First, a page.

On January 13, 2010, the SEC announced new provisions to encourage individuals and business organizations to cooperate in SEC investigations. Noting a “tension between the objectives of holding individuals fully accountable for their misconduct and providing incentives for individuals to cooperate with law enforcement authorities,” the new initiative establishes incentives for full and truthful cooperation similar to those currently in use by the Department of Justice. The SEC believes that the cooperation initiative will strengthen its enforcement efforts, describing the initiative as “a potential gamechanger for the Division of Enforcement.” The initiative involves three measures to improve the quality, quantity and timeliness of assistance from individuals and business organizations.
First, the initiative allows the staff to use various tools to foster cooperation, including cooperation agreements, deferred prosecution agreements, and non-prosecution agreements. These tools will be used when a witness provides substantial assistance such as full and truthful information and testimony. Thus, the SEC will be able to offer witnesses who come forward early the potential of more lenient treatment in exchange for their cooperation. Such tools have been employed by the Department of Justice for several years, but were previously unavailable to the SEC.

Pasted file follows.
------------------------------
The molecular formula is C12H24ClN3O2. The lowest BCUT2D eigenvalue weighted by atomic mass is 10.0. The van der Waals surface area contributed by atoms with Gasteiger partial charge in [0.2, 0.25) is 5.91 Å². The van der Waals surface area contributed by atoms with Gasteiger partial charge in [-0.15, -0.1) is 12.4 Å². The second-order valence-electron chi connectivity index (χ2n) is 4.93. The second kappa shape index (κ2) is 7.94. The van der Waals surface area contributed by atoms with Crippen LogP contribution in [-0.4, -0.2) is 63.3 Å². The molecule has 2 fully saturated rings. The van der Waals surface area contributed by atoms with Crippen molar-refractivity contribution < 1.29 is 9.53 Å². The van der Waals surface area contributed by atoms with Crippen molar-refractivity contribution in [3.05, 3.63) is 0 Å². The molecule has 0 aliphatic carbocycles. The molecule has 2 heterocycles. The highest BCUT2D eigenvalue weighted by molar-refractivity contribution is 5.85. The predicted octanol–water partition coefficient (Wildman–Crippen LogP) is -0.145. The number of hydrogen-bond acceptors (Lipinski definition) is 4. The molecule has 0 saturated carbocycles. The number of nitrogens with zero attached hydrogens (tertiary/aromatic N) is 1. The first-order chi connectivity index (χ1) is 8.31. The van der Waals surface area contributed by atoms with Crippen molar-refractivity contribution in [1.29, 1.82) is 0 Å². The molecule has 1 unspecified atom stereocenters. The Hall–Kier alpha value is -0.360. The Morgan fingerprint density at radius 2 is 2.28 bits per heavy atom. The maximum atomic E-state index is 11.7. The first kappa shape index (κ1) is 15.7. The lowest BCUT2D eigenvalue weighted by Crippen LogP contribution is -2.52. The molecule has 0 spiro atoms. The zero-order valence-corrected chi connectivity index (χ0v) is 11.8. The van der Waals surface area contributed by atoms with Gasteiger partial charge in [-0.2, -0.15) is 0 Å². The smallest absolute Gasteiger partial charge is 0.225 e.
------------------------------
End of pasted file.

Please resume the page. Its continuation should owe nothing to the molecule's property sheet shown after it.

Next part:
Second, the SEC has expedited the witness immunity request process. The new, streamlined process will allow requests to the Department of Justice to occur in a more timely fashion when the SEC determines that a witness has the ability to assist in its investigation or enforcement action.
Third, the SEC has established criteria for determining whether, how much, and in what manner to credit cooperation. It is anticipated that this new policy will serve as an incentive for individuals to report violations promptly and cooperate fully. The new policy calls for consideration of the following four factors: (1) the assistance provided by the cooperating individual; (2) the importance of the underlying matter in which the individual cooperated; (3) the societal interest in ensuring the individual is held accountable for his or her misconduct; and (4) the appropriateness of cooperation credit based upon the risk profile of the cooperating individual.
Despite these enhanced incentives, cooperation in an SEC inquiry or formal investigation—particularly when it involves waiving the attorneyclient privilege—should be thoroughly and carefully analyzed, as it can carry serious and farranging consequences. Our attorneys have extensive expertise in representing individuals and companies in investigations and litigation with the SEC and various state and federal agencies. If you are contacted by the SEC about an investigation, please do not hesitate to call upon us for advice and assistance.